TEACHING, LECTURING, ADMINISTRATION
Stanford Winter Term 2017
Latin Survey : Augustan Literature
Horace : Odes 1-3 and Epistles
SJH 1995 on Epistles 1 (revised version 2007)
Oxford : Undergraduate Teaching
College Tutorials and Classes. Since 1987 at Corpus I have taught to groups ranging from one to ten virtually all the Latin options in all the Classical courses, ranging chronologically from Terence to Apuleius. I have also taught some Greek tragedy, esp. Sophocles, and some Homer. I have taught Latin and Greek language (unseens, proses, reading classes), and specialist papers on Latin textual criticism, the ancient novel and the reception of Greece and Rome in English 19C and 20C texts and culture.
University Lectures and Seminars. Since 1987 I have given a range of lecture courses on Latin literature and its reception, covering material from Catullus to 16C neo-Latin and the reception of Rome and its literature in 19C and 20C UK.. I have given a range of graduate classes in the same areas.
Oxford (and elsewhere) : Graduate Supervision
Since 1987 at Oxford I have supervised more than twenty graduates for the M.St. and M.Phil. taught Masters’ degrees, and have taught a number of others at this level for individual subjects or dissertations (especially the latter). I have supervised or co-supervised fourteen completed D.Phil.theses at Oxford (one on Lucretius, two on Vergil, one on Ovid, two on Apuleius, one on Dracontius and six on classical reception from the 17C to 20C), seven of which have been published as academic monographs so far; six of their authors now hold permanent university posts in UK or continental Europe. I have often served as assessor for transfer to or confirmation of D.Phil. status (graduate dissertation intermediate assessment). I have also acted as external adviser for two successful Princeton theses (on Latin didactic poetry and on Vergil), and for a Groningen thesis on Apuleius. In 2004-7 I supervised two successful doctoral theses at the University of Bergen (one on Vergil, one on Ovid; both authors now work in Norwegian universities, and the Ovid book has been published by CUP), and I am currently supervising or co-supervising five at Oxford – one on the presentation of book-collections in Latin poetry, one on the reception of Horace and republican drama in Senecan tragedy, one on the epyllia of the late Latin poet Dracontius, one on Petrarch’s Latin epistles, on on Boccaccio’s Latin pastoral poems, and one on Byron’s reception of classical literature. I have also been formal part-supervisor or advisor to doctoral students from Madrid, Salerno, Campinas (Brazil), Pisa and Malta as well as acting informally in many other overseas cases.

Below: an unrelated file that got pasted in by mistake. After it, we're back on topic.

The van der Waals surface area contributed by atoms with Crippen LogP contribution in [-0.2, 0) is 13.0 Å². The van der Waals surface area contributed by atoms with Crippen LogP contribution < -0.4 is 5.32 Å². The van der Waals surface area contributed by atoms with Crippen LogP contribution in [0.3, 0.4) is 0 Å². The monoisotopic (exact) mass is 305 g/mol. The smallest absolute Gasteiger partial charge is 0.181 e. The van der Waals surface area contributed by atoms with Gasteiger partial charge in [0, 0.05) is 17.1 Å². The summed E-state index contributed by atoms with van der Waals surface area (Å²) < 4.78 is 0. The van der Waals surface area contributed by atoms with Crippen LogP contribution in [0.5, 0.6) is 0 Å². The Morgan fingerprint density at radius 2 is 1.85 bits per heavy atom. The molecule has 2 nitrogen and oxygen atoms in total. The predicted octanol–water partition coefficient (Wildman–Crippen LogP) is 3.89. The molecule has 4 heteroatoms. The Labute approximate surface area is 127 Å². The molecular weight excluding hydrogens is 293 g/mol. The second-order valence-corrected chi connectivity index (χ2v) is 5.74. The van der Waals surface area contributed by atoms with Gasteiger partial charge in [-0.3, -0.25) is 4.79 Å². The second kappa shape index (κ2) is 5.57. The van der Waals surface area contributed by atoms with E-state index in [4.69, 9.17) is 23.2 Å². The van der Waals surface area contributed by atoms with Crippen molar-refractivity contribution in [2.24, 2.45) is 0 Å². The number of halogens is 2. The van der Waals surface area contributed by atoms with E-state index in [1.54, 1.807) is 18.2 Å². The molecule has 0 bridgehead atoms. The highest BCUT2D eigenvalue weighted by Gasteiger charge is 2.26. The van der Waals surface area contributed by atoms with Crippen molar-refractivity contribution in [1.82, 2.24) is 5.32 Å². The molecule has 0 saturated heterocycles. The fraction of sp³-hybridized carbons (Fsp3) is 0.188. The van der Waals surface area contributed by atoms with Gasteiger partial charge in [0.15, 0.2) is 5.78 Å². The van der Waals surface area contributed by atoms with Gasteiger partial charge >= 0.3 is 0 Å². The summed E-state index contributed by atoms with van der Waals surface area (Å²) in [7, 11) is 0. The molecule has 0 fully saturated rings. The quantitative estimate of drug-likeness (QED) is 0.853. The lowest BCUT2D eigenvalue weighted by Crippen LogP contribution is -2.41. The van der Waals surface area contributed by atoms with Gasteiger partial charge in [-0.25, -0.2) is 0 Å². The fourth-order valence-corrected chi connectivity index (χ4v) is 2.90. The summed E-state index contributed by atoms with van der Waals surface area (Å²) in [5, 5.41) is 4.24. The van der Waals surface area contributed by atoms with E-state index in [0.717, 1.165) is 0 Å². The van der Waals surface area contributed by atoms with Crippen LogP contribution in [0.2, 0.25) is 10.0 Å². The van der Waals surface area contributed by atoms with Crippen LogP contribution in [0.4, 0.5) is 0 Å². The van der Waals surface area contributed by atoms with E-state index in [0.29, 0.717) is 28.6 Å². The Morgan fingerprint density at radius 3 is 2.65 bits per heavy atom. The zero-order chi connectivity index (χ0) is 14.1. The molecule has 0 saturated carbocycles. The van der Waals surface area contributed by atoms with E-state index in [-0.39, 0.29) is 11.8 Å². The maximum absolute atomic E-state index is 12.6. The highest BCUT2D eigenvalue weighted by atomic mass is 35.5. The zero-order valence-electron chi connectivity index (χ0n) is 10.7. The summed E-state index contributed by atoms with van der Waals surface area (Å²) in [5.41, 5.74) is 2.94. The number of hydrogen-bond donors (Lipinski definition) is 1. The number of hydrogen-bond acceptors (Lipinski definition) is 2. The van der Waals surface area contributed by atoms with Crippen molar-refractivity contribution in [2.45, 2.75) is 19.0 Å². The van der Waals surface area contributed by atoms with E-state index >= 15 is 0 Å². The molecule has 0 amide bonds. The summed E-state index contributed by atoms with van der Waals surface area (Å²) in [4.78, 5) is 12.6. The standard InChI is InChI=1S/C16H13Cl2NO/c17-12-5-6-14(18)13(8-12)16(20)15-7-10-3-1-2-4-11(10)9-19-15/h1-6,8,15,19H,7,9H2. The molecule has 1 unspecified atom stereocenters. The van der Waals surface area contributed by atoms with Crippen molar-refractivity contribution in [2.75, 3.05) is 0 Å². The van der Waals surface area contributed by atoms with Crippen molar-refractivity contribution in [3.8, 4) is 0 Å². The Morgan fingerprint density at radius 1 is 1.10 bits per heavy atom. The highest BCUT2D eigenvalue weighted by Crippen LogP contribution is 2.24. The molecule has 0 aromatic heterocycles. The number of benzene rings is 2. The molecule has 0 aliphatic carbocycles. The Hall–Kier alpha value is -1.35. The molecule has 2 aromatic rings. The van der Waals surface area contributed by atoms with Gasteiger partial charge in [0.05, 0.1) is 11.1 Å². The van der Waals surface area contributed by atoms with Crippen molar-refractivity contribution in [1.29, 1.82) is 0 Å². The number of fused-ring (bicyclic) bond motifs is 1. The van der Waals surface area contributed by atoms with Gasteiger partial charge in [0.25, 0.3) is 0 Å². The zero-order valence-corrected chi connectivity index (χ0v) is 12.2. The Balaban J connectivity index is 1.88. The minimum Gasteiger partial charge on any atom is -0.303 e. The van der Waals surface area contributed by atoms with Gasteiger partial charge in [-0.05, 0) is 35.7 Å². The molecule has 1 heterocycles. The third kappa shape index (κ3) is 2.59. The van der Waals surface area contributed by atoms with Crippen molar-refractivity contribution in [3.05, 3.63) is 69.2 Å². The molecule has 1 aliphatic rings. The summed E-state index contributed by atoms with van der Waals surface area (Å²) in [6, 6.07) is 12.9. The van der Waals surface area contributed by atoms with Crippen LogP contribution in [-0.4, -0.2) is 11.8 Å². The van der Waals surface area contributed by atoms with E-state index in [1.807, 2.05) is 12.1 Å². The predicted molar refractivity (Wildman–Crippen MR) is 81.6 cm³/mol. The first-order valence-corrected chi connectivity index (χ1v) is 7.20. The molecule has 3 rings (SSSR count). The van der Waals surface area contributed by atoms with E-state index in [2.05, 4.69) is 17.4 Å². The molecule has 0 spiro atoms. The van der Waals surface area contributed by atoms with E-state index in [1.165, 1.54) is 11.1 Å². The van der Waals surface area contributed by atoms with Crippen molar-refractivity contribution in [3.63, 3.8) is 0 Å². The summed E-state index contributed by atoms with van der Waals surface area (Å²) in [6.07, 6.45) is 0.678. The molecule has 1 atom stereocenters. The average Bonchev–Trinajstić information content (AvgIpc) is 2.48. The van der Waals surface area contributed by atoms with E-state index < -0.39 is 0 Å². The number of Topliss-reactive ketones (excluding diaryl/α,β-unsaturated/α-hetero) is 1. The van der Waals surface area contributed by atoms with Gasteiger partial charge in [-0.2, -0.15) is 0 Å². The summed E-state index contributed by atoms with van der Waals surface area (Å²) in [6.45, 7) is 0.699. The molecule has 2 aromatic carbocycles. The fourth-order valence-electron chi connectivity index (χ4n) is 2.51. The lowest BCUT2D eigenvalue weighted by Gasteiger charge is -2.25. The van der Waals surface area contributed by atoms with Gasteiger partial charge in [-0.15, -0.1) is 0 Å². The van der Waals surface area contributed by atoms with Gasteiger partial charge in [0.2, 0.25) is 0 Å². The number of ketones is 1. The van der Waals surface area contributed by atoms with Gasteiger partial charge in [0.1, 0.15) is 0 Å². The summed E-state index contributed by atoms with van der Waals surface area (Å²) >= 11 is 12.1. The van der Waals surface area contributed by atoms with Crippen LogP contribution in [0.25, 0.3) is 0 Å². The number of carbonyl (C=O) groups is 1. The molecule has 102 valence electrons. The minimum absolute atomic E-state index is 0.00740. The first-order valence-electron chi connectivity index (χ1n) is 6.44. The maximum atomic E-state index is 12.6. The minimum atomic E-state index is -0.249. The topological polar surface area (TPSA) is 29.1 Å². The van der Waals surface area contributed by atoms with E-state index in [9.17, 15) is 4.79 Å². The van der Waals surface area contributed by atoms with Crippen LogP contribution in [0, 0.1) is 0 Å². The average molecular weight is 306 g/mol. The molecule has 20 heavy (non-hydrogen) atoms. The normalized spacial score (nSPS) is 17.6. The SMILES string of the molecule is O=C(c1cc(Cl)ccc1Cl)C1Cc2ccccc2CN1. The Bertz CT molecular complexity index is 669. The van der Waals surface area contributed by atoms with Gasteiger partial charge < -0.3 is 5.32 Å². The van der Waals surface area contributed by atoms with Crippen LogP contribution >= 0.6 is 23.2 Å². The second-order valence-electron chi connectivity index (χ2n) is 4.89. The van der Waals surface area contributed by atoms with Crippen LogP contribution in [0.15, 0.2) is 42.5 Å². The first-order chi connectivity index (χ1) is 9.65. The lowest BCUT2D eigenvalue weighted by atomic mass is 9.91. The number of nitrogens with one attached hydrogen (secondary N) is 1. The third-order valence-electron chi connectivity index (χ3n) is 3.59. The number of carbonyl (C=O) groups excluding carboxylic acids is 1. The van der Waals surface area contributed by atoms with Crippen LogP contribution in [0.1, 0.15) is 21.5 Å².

Doctoral theses supervised, co-supervised or co-advised now published
Michael Lipka, Language in Vergil's Eclogues (De Gruyter, 2001)
Anastasios Nikolopoulos, Ovidius Polytropos: Metanarrative in Ovid's Metamorphoses (Olms, 2004)
Regine May, Apuleius and Drama: The Ass on Stage (OUP, 2007)
Heather Ellis, Generational Conflict and University Reform: Oxford in the Age of Revolution (Brill, 2012)
Alexander Riddiford, Madly After the Muses: Bengali Poet Michael Madhusudan Datta and His Reception of the Graeco-Roman Classics (OUP, 2013)
Nora Goldschmidt, Shaggy Crowns: Ennius' Annales and Virgil's Aeneid (OUP, 2013)
Henry Stead, A Cockney Catullus: The Reception of Catullus in Romantic Britain, 1795-1821 (OUP, 2015)
Katharina Volk, The Poetics of Latin Didactic (OUP, 2002)
Thea Selliaas Thorsen, Ovid's Early Poetry: from his single Heroides to his Remedia amoris (CUP, 2014)
Lecturing outside Oxford
Since 1985 I have given invited lectures or conference papers at almost all the other universities in the UK which have classical departments (Birmingham, Bristol, Cambridge, Durham, Exeter, Edinburgh, Glasgow, Lampeter (=Wales Trinity St David), Leeds, Liverpool, KCL, UCL, Manchester, Newcastle, Nottingham, the Open University, Reading, Royal Holloway, St Andrews, Swansea, the Warburg Institute and Warwick). I regularly give classical talks to UK schools, sixth-form conferences, local branches of the Classical Association, and other classical groups.